Houzz Contributor, Becky Harris
I recently worked on a story about a home with throwback grandeur — and a drawing room. After talking with the designer, I realized that in my thousands of interviews with design pros over the years, it was the first time the term drawing room had been mentioned. The drawing room is a concept mostly from a bygone era, found in grand homes designed for entertaining (think of the after-dinner socializing on Downton Abbey). But there are many elements in these well-thought-out spaces that we can apply to our homes today.
1. Easy flow from the dinner table to a seating area. The concept of the drawing room has evolved over time. The room has moved around the house a bit and sometimes was referred to as a parlor or a salon. During the era of Downton Abbey, the 1910s and ’20, the drawing room centered more around women, while the men hit the adjacent smoking room. To keep it simple, we’ll use the most popular current definition of a drawing room here in the U.S. — a space for after-dinner entertaining for all.
As you can see, it’s just a few steps from the dining room to the drawing room in this home. Think about where you want your guests to gather after dinner — whether in your living room, family room or rec room — and make sure the spaces encourage an easy transition.
2. Comfortable area for conversation. Seating in drawing rooms should be arranged with group conversations in mind. Place furniture in a way that people can gather for chatting and no one will feel left out. This may mean pulling out those extra stools and ottomans, and chairs from other rooms, to create conversation areas. There can be more than one grouping.
3. Elegant details. Elaborate chandeliers, sophisticated mirrors, tapestries, stylish mantels and moldings — these are all classic drawing room elements. Bonus points to this room for having a champagne bucket on a stand. But even if your designated entertainment space is the room with a pingpong table in it, you may want to add a few touches to make it special before the party: favorite coasters, fresh flowers, good-looking cocktail tools and serveware, copper mugs for Moscow Mules — you get the idea.
4. Handy spots for drinks. Whether you’re serving after-dinner cocktails or coffee in a room outside the dining room, you’ll want places where your guests can set down their beverages. Cocktail tables, convenient side tables and pieces like Chinese garden stools near seats are important components for entertainment spaces.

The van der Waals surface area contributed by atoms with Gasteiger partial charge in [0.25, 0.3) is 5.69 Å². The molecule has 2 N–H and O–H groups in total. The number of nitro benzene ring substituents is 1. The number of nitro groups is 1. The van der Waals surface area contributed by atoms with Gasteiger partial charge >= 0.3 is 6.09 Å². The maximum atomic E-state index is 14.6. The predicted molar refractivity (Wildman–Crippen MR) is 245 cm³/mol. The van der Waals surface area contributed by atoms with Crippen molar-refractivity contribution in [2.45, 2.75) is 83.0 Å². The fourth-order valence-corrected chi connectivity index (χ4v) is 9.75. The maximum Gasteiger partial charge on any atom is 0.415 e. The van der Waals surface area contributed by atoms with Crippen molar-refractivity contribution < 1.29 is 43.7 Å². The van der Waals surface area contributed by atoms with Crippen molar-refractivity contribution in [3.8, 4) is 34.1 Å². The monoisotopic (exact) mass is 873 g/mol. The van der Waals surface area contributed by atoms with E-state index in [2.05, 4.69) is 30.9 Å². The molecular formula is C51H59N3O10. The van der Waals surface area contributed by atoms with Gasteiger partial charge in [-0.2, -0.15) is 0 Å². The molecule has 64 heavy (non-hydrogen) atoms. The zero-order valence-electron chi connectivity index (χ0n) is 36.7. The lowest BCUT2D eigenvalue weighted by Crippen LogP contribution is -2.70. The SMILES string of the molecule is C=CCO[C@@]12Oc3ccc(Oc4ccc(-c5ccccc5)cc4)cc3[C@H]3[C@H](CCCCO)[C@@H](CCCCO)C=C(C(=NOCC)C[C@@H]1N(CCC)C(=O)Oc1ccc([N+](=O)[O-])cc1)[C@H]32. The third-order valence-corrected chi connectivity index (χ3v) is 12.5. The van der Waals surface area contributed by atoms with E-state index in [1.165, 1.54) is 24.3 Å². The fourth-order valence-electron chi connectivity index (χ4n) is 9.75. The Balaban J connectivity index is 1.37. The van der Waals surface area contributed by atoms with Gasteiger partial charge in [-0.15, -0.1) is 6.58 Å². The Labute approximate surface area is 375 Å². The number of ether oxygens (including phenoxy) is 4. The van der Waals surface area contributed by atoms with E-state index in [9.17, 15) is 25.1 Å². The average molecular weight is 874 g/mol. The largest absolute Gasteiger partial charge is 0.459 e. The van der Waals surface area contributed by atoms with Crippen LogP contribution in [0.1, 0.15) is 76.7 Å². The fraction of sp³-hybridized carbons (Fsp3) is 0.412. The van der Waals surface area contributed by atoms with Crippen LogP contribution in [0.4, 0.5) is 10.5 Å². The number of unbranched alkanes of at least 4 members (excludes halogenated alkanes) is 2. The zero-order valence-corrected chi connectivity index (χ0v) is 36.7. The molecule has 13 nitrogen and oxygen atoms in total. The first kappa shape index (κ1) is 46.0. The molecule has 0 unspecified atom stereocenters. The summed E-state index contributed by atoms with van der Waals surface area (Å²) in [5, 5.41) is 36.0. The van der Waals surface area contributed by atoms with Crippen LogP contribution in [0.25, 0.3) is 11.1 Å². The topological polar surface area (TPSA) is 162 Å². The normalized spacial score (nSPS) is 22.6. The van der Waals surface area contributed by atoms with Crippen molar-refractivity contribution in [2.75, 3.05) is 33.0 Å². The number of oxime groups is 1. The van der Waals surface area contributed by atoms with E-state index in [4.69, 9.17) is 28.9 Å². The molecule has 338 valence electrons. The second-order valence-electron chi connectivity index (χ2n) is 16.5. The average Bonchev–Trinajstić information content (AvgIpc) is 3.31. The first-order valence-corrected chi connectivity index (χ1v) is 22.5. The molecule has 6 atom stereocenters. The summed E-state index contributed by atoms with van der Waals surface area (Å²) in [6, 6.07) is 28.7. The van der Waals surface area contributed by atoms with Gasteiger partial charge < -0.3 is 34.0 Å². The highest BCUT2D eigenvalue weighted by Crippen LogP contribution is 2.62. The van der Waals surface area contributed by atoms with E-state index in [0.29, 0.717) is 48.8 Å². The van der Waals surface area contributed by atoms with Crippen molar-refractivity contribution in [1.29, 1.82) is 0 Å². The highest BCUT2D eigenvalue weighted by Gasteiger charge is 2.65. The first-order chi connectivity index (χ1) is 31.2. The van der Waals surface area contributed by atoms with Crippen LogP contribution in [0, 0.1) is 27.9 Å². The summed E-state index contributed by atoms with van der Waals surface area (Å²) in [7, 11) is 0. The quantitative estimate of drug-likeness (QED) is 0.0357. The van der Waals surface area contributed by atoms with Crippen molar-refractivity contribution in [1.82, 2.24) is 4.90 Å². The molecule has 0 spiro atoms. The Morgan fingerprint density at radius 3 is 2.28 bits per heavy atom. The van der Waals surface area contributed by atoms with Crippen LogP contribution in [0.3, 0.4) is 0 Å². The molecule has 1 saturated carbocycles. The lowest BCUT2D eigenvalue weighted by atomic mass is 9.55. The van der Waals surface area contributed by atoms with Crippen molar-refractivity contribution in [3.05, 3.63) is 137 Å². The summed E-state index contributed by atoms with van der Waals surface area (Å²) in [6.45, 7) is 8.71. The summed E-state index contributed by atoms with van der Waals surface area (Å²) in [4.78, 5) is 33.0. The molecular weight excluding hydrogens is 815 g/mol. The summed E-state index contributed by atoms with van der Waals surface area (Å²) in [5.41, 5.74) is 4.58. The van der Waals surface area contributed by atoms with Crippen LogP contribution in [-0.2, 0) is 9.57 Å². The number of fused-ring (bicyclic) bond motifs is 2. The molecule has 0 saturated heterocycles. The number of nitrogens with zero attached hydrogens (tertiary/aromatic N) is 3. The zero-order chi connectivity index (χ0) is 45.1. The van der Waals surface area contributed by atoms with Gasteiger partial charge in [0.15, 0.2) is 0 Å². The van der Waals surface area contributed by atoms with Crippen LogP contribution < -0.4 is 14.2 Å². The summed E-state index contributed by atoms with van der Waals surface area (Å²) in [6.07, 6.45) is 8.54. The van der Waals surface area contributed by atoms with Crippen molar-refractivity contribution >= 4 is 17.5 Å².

5. Convenient serving station. Shuffling back and forth to another room to make drinks takes hosts away from their guests. Roll in a bar cart or set up an espresso station in the same room so that you and your guests can refresh their beverages without anyone’s having to leave the group.
6. Family portrait wall. Drawing rooms offer a chance to show off your family history. No fancy antique oils are required; today you can display favorite family photographs.
Or you may want to display inspiring portraits of those you admire, as Thomas Jefferson did at Monticello, pictured here. The Thomas Jefferson Foundation says the founding father hung portraits that represented key figures in his thinking and in American and world history, including John Locke, Isaac Newton, Francis Bacon, Christopher Columbus, Ferdinand Magellan, George Washington, Benjamin Franklin and James Madison.
These days almost any portrait will do, as the art form has become a popular way to decorate.
7. Place for enjoying music. After-dinner entertainment can mean an impromptu concert or busting out some moves. Whether you’ve got a baby grand or a Bluetooth speaker, have your music system set up for entertaining.
8. Tables for playing games. Bridge was often the game of choice in classic drawing rooms, but your main gathering space can benefit from a place that encourages any sort of game playing, even if your game of choice is Cards Against Humanity.
9. Everything clean and in its place. Wouldn’t it be nice to have a staff to clean your living spaces daily, à la Downton Abbey? The modern version of this is giving your space a good once-over before the guests arrive and cleaning up the clutter — that pile of mail, book bags, cat scratcher, dog toys, TV remotes. Get your cards, music, coasters and seating arrangements ready, and your “drawing room” will be good to go.